Tkay Maidza - TKAY

Tkay Maidza - TKAY

Written by Chelsea Deeley on 31st October, 2016

She burst out of Adelaide, not much older than 15 years old, with a song named after a dinosaur, so it’s fair to say that the debut album from a now 20-year-old Tkay Maidza was never going to be an overtly serious lyrical affair.

Though there was potential for more hitting vocal content through the title track from her 2014 EP Switch Lanes, for the most part Maidza has been praised for her overall sound, combining solid production with light, witty delivery to produce party-ready anthems.

With all of this in mind, this new 14-track affair is everything you can expect. Containing pure dance-movers, hip-hop tinged electronics and fiery rapping delivery, you’ll spend more time moving your feet than you will analysing the subject matter.

Opening with the grime-reminiscent Always Been, the initial sparseness of the booming bass soon changes into double time, with random percussive clicks and rapid diction from Maidza. We slow down into the clunky beat of Afterglow with a falsetto chorus and a worldly element in the abstract backing vocals and a hooky chorus. Killer Mike of Run The Jewels fame shoots a stellar verse through on Carry On, with the line “baby keep it cool / it’s the first day of school / knowing you a rebel and about to the break the rules,” only affirming the school-girl-like chorus chanted by Maidza. Fourth track Simulation sounds like another summer dancehall-rehash that Justin Bieber and Diplo forgot about, easily and quickly outshone by Tennies with its pulsating continuous beat and simplistic yet superbly catchy chorus, repeating “you don’t wanna start it / you don’t wanna put me on / you don’t wanna start it / when I put my tennies on.”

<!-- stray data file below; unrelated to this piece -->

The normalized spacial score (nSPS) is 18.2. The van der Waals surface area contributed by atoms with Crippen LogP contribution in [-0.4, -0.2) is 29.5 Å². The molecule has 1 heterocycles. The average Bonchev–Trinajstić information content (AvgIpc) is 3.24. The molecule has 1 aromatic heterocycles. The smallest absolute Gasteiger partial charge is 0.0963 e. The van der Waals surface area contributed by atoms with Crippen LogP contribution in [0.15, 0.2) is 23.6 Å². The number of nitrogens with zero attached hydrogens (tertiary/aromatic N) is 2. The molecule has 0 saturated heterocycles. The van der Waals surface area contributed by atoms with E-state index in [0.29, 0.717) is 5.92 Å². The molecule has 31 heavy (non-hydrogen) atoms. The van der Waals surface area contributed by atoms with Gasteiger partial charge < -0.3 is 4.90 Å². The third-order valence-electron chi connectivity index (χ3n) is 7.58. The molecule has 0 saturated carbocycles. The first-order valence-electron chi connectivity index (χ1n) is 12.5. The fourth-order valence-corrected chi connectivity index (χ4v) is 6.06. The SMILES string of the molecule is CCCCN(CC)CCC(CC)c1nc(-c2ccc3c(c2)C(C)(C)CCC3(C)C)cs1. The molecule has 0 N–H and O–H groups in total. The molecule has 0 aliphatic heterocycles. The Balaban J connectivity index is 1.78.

Things take a sudden detour into house music with sixth track Monochrome, with its fat, continuous warping melody and distorted vocal back-up, however it’s backed up by Follow Me, the most obvious choice for the chopping block as it comes across as a half-soaked time-filler. We continue with Castle In The Sky, with Maidza singing, “It’s like we are the rolling stones / and it’s a battle of the ages / our dreams are made of flesh off bones / guarding our fortress from the dangers,” across production that sounds like a Flume off-cut. Ninth track Drumsticks No Guns sounds like the cousin of hit U-Huh, as a fun, bouncy pop ditty, with cute, playful adlibs and a school-kid like hook that completely overshadows any serious message behind the track. The timing switch ups in next track State Of Mind makes for an interesting listen too, but it’s by this point that you’re left wondering what else could possibly have made this album. A throwaway trap-inspired track House Of Cards, it seems; plus flashy, synth-driven, self-motivator Supasonic, You Want with its flowing, RnB inspired melody and another hitting rap verse and finally album closer At Least I Know with a grounding piano undertone, that adds to the build up of an understated beat and self-vindicating lyrical content.

This album could have been cut down by at least three tracks, but for the most part, the variation in electronic styles on this record is refreshing. You’re often left not quite knowing what to expect next, but when you do get into each track, often you happen be so enthralled by the diverse production that the lyrical content of Maidza’s songs seems completely overshadowed.

The conclusion is simple: Take this album for what it is, a punchy, eclectic mix of dance floor bangers, and the sassy, yet playful rhetoric of a home-grown star on the rise.

FOR MORE ALBUM REVIEWS CLICK HERE

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